From Shoshoni, head north on Highway 20 to Highway 120, driving northwest to Cody. The premier attraction of Cody is the Buffalo Bill Historical Center, a five-complex center that includes the Whitney Gallery of Western Art, the Cody Firearms Museum, the Plains Indian Museum, the Draper Museum of Natural History, and the Buffalo Bill Museum, dedicated to the life and times of Buffalo Bill Cody. You can also visit the Buffalo Bill Dam Visitor Center, Old Trail Town, and Tecumseh's Old West Miniature Village and Museum. And be sure not to miss a ride through town on the Cody Trolley or a visit to the Cody Nite Rodeo & the July 4th Cody Stampede, held between June through August each year.

Campgrounds near Yellowstone and Jackson Hole:

Rustic Wagon RV Campground & Cabins
West Yellowstone MT
Madison Arm Resort Campground & Marina
West Yellowstone MT
Yellowstone Grizzly RV Park
West Yellowstone MT
Yellowstone Holiday RV Campground & Marina
West Yellowstone MT
Gros Ventre Wilderness Area
Jackson WY
Bridger-Teton National Forests
Jackson WY
Teton Village KOA
Teton Village WY

The Dakotas

The Dakotas

The Dakotas are the land of wide-open spaces, dramatic history, scenic beauty, and farmlands that stretch as far as the eye can see. From the Badlands and Black Hills of western South Dakota to the fun-loving eastern town of Fargo, North Dakota, this area truly has it all.

Begin your visit in the west, starting in North Dakota with the fabulous Theodore Roosevelt National Park. Located on land that this famous president visited and lived on, this is a terrific place to hike, go horseback riding, or watch for animals like bison, elk, pronghorn, mule deer, white-tailed deer, bighorn sheep, and prairie dogs. With moving scenic views and a wide blue sky, it's no wonder Teddy Roosevelt later said, ëI never would have been President if it had not been for my experiences in North Dakota.í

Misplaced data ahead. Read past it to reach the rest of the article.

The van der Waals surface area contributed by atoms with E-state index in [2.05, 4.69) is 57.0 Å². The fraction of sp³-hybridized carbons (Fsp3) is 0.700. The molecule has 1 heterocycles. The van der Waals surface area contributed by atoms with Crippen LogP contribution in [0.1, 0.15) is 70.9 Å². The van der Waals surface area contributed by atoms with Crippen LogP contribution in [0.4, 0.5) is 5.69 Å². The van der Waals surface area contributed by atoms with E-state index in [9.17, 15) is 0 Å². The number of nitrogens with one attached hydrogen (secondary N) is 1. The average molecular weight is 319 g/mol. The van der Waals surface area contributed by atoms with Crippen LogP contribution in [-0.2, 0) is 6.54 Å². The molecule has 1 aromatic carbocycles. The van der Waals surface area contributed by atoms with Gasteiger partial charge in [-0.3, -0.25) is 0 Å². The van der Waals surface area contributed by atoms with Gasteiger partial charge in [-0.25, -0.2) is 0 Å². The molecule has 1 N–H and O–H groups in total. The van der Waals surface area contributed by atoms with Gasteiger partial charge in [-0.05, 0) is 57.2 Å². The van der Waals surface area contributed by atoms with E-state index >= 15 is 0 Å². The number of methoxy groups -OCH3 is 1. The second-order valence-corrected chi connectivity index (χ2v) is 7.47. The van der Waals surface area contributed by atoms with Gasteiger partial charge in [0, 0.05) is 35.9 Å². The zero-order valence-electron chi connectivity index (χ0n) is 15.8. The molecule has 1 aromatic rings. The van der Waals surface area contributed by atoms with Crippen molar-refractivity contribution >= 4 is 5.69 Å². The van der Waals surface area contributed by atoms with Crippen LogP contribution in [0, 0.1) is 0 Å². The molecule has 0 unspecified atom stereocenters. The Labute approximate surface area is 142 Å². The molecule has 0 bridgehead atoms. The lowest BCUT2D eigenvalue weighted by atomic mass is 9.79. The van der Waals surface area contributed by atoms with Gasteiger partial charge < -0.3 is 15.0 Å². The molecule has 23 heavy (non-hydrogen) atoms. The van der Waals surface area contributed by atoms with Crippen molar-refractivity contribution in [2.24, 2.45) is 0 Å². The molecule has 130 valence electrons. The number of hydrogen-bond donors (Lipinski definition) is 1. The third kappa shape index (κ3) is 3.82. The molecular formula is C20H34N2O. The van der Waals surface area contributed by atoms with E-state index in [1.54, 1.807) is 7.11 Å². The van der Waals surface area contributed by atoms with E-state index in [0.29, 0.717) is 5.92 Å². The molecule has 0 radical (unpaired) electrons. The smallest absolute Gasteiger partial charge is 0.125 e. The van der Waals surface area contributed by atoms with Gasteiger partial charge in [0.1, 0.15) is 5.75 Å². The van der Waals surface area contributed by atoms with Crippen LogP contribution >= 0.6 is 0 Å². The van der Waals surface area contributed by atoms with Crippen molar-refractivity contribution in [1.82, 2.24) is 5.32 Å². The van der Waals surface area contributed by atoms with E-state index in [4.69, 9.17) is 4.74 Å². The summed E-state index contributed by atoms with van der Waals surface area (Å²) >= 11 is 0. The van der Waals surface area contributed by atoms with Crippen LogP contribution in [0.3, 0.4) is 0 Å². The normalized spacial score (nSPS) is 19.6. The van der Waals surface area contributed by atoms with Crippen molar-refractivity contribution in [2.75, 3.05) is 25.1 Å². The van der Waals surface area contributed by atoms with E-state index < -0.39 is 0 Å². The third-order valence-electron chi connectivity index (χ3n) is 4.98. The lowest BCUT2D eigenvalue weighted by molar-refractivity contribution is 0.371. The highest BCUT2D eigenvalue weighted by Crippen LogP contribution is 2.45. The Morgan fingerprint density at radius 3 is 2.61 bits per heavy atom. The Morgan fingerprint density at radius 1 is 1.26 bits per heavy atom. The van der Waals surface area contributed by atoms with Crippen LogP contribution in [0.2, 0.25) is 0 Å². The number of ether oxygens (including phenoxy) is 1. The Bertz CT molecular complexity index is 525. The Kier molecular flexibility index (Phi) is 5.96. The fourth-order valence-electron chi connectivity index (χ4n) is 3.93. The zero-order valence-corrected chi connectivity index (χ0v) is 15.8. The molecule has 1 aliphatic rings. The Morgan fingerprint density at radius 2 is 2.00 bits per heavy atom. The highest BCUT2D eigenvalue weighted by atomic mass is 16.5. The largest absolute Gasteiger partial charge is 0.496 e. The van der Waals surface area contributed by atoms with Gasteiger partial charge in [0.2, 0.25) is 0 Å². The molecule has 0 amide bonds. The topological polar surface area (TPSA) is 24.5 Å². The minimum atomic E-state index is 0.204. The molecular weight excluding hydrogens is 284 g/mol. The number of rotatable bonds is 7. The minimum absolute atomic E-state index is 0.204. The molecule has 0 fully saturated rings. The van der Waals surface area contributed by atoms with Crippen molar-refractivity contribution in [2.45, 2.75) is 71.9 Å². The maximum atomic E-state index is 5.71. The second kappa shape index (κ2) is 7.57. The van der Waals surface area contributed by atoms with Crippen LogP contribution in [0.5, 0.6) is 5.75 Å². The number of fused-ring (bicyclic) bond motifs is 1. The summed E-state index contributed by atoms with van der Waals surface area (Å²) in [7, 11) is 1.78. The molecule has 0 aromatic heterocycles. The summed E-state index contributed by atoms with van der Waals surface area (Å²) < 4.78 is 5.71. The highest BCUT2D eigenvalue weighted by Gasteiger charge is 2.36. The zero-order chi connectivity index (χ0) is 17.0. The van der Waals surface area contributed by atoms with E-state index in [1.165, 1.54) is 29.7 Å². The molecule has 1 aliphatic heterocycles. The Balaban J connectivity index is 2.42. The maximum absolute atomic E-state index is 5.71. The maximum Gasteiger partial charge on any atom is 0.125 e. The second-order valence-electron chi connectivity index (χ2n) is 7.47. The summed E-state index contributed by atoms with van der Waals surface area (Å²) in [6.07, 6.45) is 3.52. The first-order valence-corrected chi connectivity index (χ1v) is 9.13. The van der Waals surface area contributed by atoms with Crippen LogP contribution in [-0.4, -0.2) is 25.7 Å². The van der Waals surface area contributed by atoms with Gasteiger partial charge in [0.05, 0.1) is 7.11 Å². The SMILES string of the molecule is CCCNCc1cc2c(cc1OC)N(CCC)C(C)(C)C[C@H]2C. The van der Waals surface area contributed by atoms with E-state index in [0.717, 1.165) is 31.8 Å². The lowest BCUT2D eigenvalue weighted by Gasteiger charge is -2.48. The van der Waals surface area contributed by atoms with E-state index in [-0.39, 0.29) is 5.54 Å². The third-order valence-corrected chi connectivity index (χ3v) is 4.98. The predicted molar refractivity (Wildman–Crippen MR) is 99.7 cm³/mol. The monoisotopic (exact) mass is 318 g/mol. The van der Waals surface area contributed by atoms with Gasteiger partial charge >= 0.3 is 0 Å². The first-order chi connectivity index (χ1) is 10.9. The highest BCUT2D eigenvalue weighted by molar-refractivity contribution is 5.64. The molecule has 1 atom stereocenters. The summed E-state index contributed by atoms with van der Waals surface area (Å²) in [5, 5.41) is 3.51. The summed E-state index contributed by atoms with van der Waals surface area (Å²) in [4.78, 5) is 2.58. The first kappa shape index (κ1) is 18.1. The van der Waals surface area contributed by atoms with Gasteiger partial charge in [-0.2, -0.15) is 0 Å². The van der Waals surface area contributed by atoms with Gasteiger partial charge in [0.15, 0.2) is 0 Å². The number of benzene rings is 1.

Heading south, you'll find the most famous hot-spots of South Dakota. Outside the town of Lead, just south of Interstate 90, lies the old gambling town of Deadwood, recently popularized in a cable TV series. The entire town is now a national historic landmark, preserved to celebrate the history of the Wild West. The town was founded in 1876 when gold was discovered in the area, and a flurry of saloon-building soon followed to draw in the newly-rich prospectors. This is also the burial place of legendary figures such as Wild Bill Hickok and Calamity Jane.

No visit to the area is complete without a stop in the stunning Black Hills region. Filled with sweet-scented ponderosa pine forests, dancing streams, and colorful history, this is an ideal place to camp, hike, go bird watching, or boating. You can explore the scenic prairies of Custer State Park and see the 139-mile long cave at the Jewel Cave National Monument. Then head south of Custer State Park to Wind Cave National Park, a perfect place for a cave tour or a hike along the thirty miles of trails.

From Rapid City, travel east on Highway 44 to Badlands National Park, an amazingly colorful geological wonderland. These 244,000 acres of sharply eroded buttes, pinnacles, and spires are the territory of bison, bighorn sheep, endangered black-footed ferrets, and swift fox. This area is a photographer's dream with pastel-colored formations, dramatic sunsets, and plenty of remote areas to explore. Itís easy to imagine the bad guys of yesteryear hiding out in this mysterious landscape.

On the eastern side of North and South Dakota, you'll find the big cities of Sioux Falls, South Dakota and Fargo, North Dakota. Sioux Falls is known for its spectacular Falls Park and its historic downtown, Old Courthouse area, and All Saints district. Don't miss the chance to enjoy lunch or dinner with a view of the falls or to tour one of the 19th-centry Victorian homes.